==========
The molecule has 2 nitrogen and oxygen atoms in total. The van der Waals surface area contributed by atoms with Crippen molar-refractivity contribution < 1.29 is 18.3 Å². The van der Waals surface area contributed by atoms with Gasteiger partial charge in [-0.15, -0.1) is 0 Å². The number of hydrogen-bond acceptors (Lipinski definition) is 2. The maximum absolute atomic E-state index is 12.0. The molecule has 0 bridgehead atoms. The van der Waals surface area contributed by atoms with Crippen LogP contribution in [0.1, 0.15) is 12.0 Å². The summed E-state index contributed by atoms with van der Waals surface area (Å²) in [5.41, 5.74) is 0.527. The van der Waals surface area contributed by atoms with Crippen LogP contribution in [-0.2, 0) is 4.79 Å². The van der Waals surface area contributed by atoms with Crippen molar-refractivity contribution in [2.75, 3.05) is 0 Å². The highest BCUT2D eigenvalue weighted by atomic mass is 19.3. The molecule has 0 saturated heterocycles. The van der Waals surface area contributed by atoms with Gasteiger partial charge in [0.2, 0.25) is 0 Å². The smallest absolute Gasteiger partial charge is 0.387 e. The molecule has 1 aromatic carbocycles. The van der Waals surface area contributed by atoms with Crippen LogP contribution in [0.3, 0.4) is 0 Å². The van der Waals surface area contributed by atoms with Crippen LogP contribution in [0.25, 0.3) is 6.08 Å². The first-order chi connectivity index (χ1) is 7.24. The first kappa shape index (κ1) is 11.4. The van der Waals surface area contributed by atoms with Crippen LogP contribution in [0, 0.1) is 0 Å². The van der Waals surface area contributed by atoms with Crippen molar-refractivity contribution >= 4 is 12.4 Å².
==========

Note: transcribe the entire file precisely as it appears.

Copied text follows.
The molecule has 2 nitrogen and oxygen atoms in total. The van der Waals surface area contributed by atoms with Crippen molar-refractivity contribution < 1.29 is 18.3 Å². The van der Waals surface area contributed by atoms with Gasteiger partial charge in [-0.15, -0.1) is 0 Å². The number of hydrogen-bond acceptors (Lipinski definition) is 2. The maximum absolute atomic E-state index is 12.0. The molecule has 0 bridgehead atoms. The van der Waals surface area contributed by atoms with Crippen LogP contribution in [0.1, 0.15) is 12.0 Å². The summed E-state index contributed by atoms with van der Waals surface area (Å²) in [5.41, 5.74) is 0.527. The van der Waals surface area contributed by atoms with Crippen LogP contribution in [-0.2, 0) is 4.79 Å². The van der Waals surface area contributed by atoms with Crippen molar-refractivity contribution in [2.75, 3.05) is 0 Å². The highest BCUT2D eigenvalue weighted by atomic mass is 19.3. The molecule has 0 saturated heterocycles. The van der Waals surface area contributed by atoms with Gasteiger partial charge in [0.2, 0.25) is 0 Å². The smallest absolute Gasteiger partial charge is 0.387 e. The molecule has 1 aromatic carbocycles. The van der Waals surface area contributed by atoms with Crippen LogP contribution in [0.3, 0.4) is 0 Å². The van der Waals surface area contributed by atoms with Crippen LogP contribution in [0.25, 0.3) is 6.08 Å². The first-order chi connectivity index (χ1) is 7.24. The first kappa shape index (κ1) is 11.4. The van der Waals surface area contributed by atoms with Crippen LogP contribution in [0, 0.1) is 0 Å². The van der Waals surface area contributed by atoms with Crippen molar-refractivity contribution >= 4 is 12.4 Å².